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Choosing hope

Today marks the beginning of a new era for me. Until yesterday, I felt lucky to have never experienced blatant, overt racism firsthand. However, watching CNN’s coverage of the election results early Wednesday morning, as I saw state after state endorse an agenda built on bigotry and fear mongering, I felt the deep pang of true injustice hit me  for the first time in my 21 years.

Today, I can no longer say I feel entirely safe or welcomed in this country, the nation where I was born and raised, as a person of color and the daughter of an immigrant. Today, I do not feel my family is entirely safe or my rights as a woman or U.S. citizen are entirely protected.

Today, it is extremely difficult for me to feel hope for my future or for my children, as I look around at people I once thought of as friends and allies, and wonder if they see me the same way. Today I realized generations to come will remember the moment Donald Trump was elected the 45th president of the United States, and it will be unmistakably cataloged as a pivotal moment in our nation’s history. One that can hopefully avoid becoming catastrophic.

As many people have stated before me, this election went beyond Democrat and Republican. The names on the ballot, while perhaps not ideal for the majority of voters, (liberal or conservative), represented a choice between progression and inclusion, and a hatred of the “other.”      Whether that “other” was people of a different race, religion, nation of origin, gender identity, sexual orientation, financial background or physical or mental capability, the divide between these marginalized groups and the people Trump promised to advocate for was clear. And this, ladies and gentlemen, is why this election was a completely different animal from those in the past.

As I scrolled through my social media feeds Wednesday afternoon, I saw a mix of reactions to Trump’s victory, many from people in my age group: millenials. While some of my peers were as disillusioned and distraught as me, some were excited a “political outsider” had been elected to the most powerful political office on Earth.

Some touted the importance of unity, while some posted about seeing the most “hate” coming from Clinton supporters aimed at Trump supporters. I’m not writing this piece today to shame or slander Trump voters. The principles he stands for may alienate many  people (myself included), but this is America and the right for individuals to vote for whoever they choose is a crucial pillar of our democracy. It’s very difficult to see issues from others’ points of view when you yourself feel ignored, and I get that.

Instead of condemning people who did not vote for Hillary Clinton, I’d like to shed some light on why so many citizens, of all different walks of life, feel so terrified by a Trump-Pence presidency and the ideals these men have promoted in the past. In essence, it comes down to our fear regarding others’ cavalier attitudes regarding these candidates’ often horrifying statements.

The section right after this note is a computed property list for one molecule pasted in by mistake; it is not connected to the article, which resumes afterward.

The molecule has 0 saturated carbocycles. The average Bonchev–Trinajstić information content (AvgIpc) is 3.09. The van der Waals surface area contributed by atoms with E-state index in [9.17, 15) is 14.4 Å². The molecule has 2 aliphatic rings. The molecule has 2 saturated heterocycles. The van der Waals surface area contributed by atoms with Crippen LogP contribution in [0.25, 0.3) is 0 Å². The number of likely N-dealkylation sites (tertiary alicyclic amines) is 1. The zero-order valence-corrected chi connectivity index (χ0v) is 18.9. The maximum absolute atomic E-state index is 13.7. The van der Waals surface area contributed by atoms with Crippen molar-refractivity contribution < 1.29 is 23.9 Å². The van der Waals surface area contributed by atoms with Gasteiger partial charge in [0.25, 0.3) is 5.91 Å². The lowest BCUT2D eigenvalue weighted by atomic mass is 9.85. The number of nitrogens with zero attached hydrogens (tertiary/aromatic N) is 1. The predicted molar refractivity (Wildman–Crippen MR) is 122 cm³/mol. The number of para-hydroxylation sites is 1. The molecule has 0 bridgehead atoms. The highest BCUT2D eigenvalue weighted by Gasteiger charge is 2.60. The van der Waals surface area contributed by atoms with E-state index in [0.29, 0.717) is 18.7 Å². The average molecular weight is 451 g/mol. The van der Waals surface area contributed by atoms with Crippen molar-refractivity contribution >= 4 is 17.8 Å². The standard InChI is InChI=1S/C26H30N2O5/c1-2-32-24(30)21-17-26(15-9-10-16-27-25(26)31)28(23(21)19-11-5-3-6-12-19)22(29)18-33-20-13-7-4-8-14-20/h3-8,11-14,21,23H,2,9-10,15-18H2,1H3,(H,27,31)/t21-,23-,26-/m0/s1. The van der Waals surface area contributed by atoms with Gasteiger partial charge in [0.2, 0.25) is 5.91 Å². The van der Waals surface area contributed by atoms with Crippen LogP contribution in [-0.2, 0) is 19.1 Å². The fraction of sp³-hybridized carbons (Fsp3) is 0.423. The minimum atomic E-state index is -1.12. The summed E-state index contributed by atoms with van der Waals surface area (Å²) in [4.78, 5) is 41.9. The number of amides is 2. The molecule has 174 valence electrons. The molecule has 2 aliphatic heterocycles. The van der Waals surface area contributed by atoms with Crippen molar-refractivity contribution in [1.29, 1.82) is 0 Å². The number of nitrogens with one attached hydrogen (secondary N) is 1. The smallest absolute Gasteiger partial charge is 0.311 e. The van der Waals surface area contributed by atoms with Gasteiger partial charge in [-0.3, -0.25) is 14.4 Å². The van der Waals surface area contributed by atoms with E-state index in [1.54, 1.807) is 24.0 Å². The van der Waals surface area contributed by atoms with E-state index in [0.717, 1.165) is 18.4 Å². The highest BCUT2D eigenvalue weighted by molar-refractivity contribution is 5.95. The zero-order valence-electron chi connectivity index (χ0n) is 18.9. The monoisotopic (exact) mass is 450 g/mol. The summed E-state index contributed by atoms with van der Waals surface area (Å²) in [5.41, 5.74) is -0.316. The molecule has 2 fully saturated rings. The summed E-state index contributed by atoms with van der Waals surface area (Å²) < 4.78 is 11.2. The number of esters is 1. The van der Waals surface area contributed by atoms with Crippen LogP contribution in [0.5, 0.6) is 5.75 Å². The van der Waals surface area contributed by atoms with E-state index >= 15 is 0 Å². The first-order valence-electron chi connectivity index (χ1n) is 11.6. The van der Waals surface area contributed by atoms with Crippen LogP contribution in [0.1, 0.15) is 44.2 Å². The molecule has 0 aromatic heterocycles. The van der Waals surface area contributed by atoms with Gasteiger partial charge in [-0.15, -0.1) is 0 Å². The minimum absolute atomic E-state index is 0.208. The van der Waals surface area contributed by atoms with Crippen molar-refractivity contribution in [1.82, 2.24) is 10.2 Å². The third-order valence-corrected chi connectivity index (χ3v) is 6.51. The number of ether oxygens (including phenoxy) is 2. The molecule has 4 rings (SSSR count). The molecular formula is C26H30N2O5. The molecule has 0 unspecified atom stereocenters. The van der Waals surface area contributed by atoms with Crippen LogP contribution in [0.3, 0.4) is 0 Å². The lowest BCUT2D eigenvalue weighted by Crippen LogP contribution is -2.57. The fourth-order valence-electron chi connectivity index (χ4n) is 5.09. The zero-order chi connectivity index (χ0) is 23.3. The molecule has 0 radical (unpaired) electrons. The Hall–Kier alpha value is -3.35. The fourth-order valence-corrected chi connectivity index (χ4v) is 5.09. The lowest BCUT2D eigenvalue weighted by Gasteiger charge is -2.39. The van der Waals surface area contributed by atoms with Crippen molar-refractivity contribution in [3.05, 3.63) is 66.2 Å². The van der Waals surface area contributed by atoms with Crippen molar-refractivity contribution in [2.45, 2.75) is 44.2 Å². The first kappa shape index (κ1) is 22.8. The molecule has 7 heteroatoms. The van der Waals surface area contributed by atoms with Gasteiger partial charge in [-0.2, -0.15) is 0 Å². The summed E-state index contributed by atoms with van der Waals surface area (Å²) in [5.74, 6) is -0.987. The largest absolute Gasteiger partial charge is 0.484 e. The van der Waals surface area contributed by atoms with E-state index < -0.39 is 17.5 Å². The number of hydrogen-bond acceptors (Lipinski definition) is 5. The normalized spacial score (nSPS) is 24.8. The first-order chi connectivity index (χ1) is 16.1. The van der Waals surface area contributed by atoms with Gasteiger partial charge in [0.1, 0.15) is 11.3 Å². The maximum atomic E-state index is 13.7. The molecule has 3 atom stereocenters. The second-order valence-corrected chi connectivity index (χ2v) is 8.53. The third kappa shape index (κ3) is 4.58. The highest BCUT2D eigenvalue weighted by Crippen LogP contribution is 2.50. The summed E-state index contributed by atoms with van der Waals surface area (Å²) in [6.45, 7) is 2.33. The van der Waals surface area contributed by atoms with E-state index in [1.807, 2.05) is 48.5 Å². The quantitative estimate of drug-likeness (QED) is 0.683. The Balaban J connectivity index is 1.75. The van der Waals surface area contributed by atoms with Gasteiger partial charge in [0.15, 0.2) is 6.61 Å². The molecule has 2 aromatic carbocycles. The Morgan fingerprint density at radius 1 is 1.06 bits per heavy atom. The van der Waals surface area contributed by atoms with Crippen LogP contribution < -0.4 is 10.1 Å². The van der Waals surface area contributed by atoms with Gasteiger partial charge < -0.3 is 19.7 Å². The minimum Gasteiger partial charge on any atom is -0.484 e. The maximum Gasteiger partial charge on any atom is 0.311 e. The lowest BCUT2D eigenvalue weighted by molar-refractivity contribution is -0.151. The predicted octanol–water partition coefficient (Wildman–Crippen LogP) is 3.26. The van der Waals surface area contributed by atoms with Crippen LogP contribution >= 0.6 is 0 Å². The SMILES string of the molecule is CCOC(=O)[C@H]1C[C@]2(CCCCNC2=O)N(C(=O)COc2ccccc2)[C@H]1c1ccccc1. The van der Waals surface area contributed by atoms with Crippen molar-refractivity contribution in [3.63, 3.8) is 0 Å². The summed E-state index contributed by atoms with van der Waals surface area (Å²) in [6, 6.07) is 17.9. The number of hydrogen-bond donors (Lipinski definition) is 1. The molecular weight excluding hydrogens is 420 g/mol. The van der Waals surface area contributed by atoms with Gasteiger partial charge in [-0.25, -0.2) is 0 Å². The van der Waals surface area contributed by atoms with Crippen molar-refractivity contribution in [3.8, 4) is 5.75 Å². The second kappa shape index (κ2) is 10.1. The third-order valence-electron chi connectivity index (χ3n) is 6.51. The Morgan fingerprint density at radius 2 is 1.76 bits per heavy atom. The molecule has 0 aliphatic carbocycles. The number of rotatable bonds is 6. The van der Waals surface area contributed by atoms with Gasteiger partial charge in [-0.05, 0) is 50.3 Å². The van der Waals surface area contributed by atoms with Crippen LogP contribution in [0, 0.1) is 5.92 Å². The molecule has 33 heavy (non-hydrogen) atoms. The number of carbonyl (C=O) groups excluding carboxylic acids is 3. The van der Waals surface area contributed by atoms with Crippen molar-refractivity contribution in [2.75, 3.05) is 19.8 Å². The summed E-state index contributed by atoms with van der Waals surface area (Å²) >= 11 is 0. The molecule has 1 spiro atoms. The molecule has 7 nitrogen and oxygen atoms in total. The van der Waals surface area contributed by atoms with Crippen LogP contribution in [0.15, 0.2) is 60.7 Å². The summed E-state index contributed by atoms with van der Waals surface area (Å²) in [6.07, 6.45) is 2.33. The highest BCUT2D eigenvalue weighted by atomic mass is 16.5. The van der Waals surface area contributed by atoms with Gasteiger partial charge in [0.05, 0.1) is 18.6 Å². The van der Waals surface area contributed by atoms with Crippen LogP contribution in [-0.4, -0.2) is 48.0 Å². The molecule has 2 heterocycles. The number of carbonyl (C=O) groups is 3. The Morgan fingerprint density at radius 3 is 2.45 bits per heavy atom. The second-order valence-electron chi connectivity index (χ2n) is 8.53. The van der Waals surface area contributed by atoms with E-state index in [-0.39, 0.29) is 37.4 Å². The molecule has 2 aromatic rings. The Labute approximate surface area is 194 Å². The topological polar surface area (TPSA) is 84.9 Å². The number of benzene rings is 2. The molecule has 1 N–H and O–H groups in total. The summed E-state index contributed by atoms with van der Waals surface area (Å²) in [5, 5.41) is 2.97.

Trump is a man who, along with a laundry list of other indiscretions, once said, “I could stand in the middle of 5th Avenue and shoot somebody and I wouldn’t lose voters,” at an Iowa campaign rally back in January.

While that assertion would seem absurd in any other election, it is this apathy that Trump speaks of among his supporters, this flagrant disregard for the impact of hateful rhetoric on all of society, which deeply disturbs the other half of us.

I come from a middle class family, I can understand why so many Trump voters feel left behind by the politics of the past, but I can’t understand how anyone can think hatred and fear mongering is the path to security. 

I also cannot understand how any of my peers can nonchalantly joke about this outcome, an outcome that could have a severe impact on our children’s futures, the future of our planet, and ultimately, the course of history.

Trump’s candidacy was not a joke, and hasn’t been for a long time. The potential for our country to be thrust 50 years into the past definitely isn’t funny to those the regression could affect.

So today, I’m advocating something else. Something that may seem idealistic, or like just another rallying cry coming from an “oversensitive millennial,” but I’m going to say it anyway: let’s try our hardest to empathize with one another.

Trump will be our next president, that’s true. Many of us are rightfully grieving a future that felt so close just three days ago. It’s really hard for me to feel a shred of optimism right now, but I have no other choice but to try. I have to hope that Trump’s advisors and other politicans will work with him to preserve the interests of all Americans, that we will all come out of this relatively unscathed. I quite literally have nothing else to lose.

The presidential nominee might have a history of being hateful, but we as a people do not need to continue to follow suit. We must work to understand each other’s heartaches so that we can understand how we got here, pick our heads up and go on.

In the words of Dr. Martin Luther King Jr., “Darkness cannot drive out darkness; only light can do that. Hate cannot drive out hate; only love can do that.” 

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